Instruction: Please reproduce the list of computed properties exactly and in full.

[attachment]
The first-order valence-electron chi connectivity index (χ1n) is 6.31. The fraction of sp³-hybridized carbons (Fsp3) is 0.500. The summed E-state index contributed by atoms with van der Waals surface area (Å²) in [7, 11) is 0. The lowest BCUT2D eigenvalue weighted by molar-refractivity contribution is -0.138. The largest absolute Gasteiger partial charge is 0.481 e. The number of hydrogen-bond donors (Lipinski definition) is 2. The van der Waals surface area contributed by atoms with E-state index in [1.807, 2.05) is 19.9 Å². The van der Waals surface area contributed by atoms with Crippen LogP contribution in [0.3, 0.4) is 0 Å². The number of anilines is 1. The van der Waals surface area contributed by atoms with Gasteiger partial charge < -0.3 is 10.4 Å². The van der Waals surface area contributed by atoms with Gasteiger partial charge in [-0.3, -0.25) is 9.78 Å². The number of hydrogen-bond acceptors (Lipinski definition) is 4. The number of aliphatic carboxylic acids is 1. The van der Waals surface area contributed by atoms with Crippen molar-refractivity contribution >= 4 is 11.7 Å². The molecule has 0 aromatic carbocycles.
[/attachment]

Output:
The first-order valence-electron chi connectivity index (χ1n) is 6.31. The fraction of sp³-hybridized carbons (Fsp3) is 0.500. The summed E-state index contributed by atoms with van der Waals surface area (Å²) in [7, 11) is 0. The lowest BCUT2D eigenvalue weighted by molar-refractivity contribution is -0.138. The largest absolute Gasteiger partial charge is 0.481 e. The number of hydrogen-bond donors (Lipinski definition) is 2. The van der Waals surface area contributed by atoms with E-state index in [1.807, 2.05) is 19.9 Å². The van der Waals surface area contributed by atoms with Crippen LogP contribution in [0.3, 0.4) is 0 Å². The number of anilines is 1. The van der Waals surface area contributed by atoms with Gasteiger partial charge < -0.3 is 10.4 Å². The van der Waals surface area contributed by atoms with Gasteiger partial charge in [-0.3, -0.25) is 9.78 Å². The number of hydrogen-bond acceptors (Lipinski definition) is 4. The number of aliphatic carboxylic acids is 1. The van der Waals surface area contributed by atoms with Crippen molar-refractivity contribution >= 4 is 11.7 Å². The molecule has 0 aromatic carbocycles.